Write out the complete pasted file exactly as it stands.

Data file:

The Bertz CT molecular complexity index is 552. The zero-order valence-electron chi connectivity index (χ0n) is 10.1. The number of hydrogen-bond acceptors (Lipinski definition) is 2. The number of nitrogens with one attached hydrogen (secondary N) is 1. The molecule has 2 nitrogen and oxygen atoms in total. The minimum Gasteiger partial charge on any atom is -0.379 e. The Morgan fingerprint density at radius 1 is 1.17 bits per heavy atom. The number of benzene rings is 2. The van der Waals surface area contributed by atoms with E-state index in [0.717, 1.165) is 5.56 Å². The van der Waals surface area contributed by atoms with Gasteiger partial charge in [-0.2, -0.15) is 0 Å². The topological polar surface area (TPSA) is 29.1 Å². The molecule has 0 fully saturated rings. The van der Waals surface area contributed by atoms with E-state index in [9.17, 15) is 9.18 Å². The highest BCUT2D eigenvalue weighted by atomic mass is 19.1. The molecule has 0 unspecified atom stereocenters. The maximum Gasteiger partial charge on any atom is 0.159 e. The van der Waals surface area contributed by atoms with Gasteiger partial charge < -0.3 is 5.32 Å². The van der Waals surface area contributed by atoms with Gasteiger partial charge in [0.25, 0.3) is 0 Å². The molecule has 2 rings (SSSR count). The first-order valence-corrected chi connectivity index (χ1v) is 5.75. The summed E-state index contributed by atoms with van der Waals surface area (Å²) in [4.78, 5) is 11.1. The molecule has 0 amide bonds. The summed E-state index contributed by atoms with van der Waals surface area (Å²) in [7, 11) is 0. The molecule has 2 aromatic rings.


The Bertz CT molecular complexity index is 552. The zero-order valence-electron chi connectivity index (χ0n) is 10.1. The number of hydrogen-bond acceptors (Lipinski definition) is 2. The number of nitrogens with one attached hydrogen (secondary N) is 1. The molecule has 2 nitrogen and oxygen atoms in total. The minimum Gasteiger partial charge on any atom is -0.379 e. The Morgan fingerprint density at radius 1 is 1.17 bits per heavy atom. The number of benzene rings is 2. The van der Waals surface area contributed by atoms with E-state index in [0.717, 1.165) is 5.56 Å². The van der Waals surface area contributed by atoms with Gasteiger partial charge in [-0.2, -0.15) is 0 Å². The topological polar surface area (TPSA) is 29.1 Å². The molecule has 0 fully saturated rings. The van der Waals surface area contributed by atoms with E-state index in [9.17, 15) is 9.18 Å². The highest BCUT2D eigenvalue weighted by atomic mass is 19.1. The molecule has 0 unspecified atom stereocenters. The maximum Gasteiger partial charge on any atom is 0.159 e. The van der Waals surface area contributed by atoms with Gasteiger partial charge < -0.3 is 5.32 Å². The van der Waals surface area contributed by atoms with Gasteiger partial charge in [0.25, 0.3) is 0 Å². The molecule has 2 rings (SSSR count). The first-order valence-corrected chi connectivity index (χ1v) is 5.75. The summed E-state index contributed by atoms with van der Waals surface area (Å²) in [4.78, 5) is 11.1. The molecule has 0 amide bonds. The summed E-state index contributed by atoms with van der Waals surface area (Å²) in [7, 11) is 0. The molecule has 2 aromatic rings.